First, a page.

It’s one of those things. I tried to explain to people what the song was about and to be honest with you, I don’t think I ever gave a really great interpretation of what the song was because I couldn’t. Like I said, the song wasn’t about what I originally wrote it about. It’s about whatever it means to whoever listens to it. It gives every person a different feeling.
Going back to the Falling In Reverse cover, I understand you filmed a video with them?
Yeah, I had a good time doing that.
How were they to work with?
They’re cool as shit, man.
Who was more fun to work with—Michelle Pfeiffer or Ronnie Radke?
Well, as much as I like girls and as much as I don’t like boys, I’d still have to say Ronnie because Michelle didn’t kick it. She came and shot her part and went back to her trailer. Now, in her defense, I will say that she had just had some twins. She had two babies with her so she didn’t have a whole lot of time to spend.
Well, Ronnie has a new baby, right?
Ronnie didn’t bring his baby to the set. He was chilling. We were in a warehouse, chilling. But also, I have to say that Michelle was much more pleasant to look at than Ronnie.
Who has prettier hair?
I’m not gonna say prettier because Ronnie ain’t pretty at all to me. But Ronnie was cool. He had a cool personality, a cool demeanor. Now, if I had to make a choice about who I’d wanna be stranded on a desert island with, definitely Michelle.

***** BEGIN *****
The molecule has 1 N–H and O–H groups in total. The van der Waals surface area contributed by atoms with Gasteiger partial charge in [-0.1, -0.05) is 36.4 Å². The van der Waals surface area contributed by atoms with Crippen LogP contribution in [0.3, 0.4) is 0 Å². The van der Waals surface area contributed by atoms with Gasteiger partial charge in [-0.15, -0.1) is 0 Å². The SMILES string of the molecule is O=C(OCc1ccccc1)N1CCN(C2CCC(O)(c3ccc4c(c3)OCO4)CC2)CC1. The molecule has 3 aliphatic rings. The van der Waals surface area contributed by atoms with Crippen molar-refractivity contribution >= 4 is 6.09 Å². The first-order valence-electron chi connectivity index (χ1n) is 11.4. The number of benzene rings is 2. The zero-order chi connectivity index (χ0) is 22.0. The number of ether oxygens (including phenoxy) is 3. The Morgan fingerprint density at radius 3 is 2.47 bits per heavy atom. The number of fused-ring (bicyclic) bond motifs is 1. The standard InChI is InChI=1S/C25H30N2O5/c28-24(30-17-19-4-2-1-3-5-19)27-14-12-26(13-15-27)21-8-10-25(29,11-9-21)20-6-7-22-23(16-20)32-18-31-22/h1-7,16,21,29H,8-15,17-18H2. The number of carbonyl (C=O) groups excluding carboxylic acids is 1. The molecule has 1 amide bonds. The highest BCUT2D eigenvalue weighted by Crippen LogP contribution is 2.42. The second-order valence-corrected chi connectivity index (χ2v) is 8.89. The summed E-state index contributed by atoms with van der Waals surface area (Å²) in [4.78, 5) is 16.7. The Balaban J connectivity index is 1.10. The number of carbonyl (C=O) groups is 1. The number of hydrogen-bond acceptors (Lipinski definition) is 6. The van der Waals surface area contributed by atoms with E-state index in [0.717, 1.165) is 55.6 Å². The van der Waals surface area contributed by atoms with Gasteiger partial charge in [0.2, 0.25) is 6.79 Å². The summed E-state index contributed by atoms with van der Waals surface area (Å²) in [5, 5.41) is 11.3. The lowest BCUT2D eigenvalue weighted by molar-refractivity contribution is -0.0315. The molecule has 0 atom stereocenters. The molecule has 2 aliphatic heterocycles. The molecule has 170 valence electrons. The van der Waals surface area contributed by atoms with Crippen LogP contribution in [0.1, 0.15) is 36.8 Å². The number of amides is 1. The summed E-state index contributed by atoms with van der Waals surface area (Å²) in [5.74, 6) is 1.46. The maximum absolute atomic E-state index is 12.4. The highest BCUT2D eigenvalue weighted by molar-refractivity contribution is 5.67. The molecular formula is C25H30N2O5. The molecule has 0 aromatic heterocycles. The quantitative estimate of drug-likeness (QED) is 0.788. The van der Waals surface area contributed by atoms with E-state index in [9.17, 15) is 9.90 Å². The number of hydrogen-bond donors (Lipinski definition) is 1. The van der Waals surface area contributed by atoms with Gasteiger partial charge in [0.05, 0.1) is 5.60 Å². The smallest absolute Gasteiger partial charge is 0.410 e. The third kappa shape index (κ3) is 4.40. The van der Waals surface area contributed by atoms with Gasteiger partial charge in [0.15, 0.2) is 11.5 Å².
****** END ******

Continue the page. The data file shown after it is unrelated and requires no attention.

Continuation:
Do you ever still talk to Michelle?
Well, no I have not spoken to her… maybe one time since we did the video. I think I saw her once or twice and I think I spoke to her maybe once. We don’t have a relationship. You know, that might be a good thing to do—the next Grammys or the next award show, have me and her be presenters. I wonder why nobody’s thought of that yet—have us come together and do the song and have Michelle do some interpretive dance where she gets naked, gets naked like Miley Cyrus or something. Or have P!nk just give me a lap dance through the whole song. That’s a joke, I’m a P!nk fan. P!nk is one of my favorite artists of all time. I think she’s fucking amazing.
What do you like about P!nk?
She’s just… she’s amazing, bro! She can do it all. She does what the hell she wants to do. That’s why I like her. Know what? She’s one of those types of people that she can learn anything. If she wanted to, she could fucking learn piano right now. Even at her age, she could be a great pianist, if she wanted to. She could be a seamstress. She could learn how to drive a fucking train and then drive that shit in the video. She could learn how to build a fucking spaceship, and then build the fucking spaceship and then fly into the sky and film a video from her backyard and shit.
Have you ever met P!nk?
Yeah, I met P!nk. It’s been a while since I saw her but I don’t go to that many award shows anymore.
You’re also down with the Juggalos.
Yeah. I like them because, listen, they’re an anomaly as well. The clowns created themselves. They did what they did out of spite. They said, “Everyone wanna try to clown us? Then fuck it, let’s be clowns!” That’s what they told me. And they created a movement despite themselves. They weren’t thinking about that happening. They didn’t know that the Juggalos were gonna fucking spring from Earth. That shit happened all by divine intervention. They could be born, they could be Satan’s spawns, who knows? But it definitely happened.
How did you hook up with them?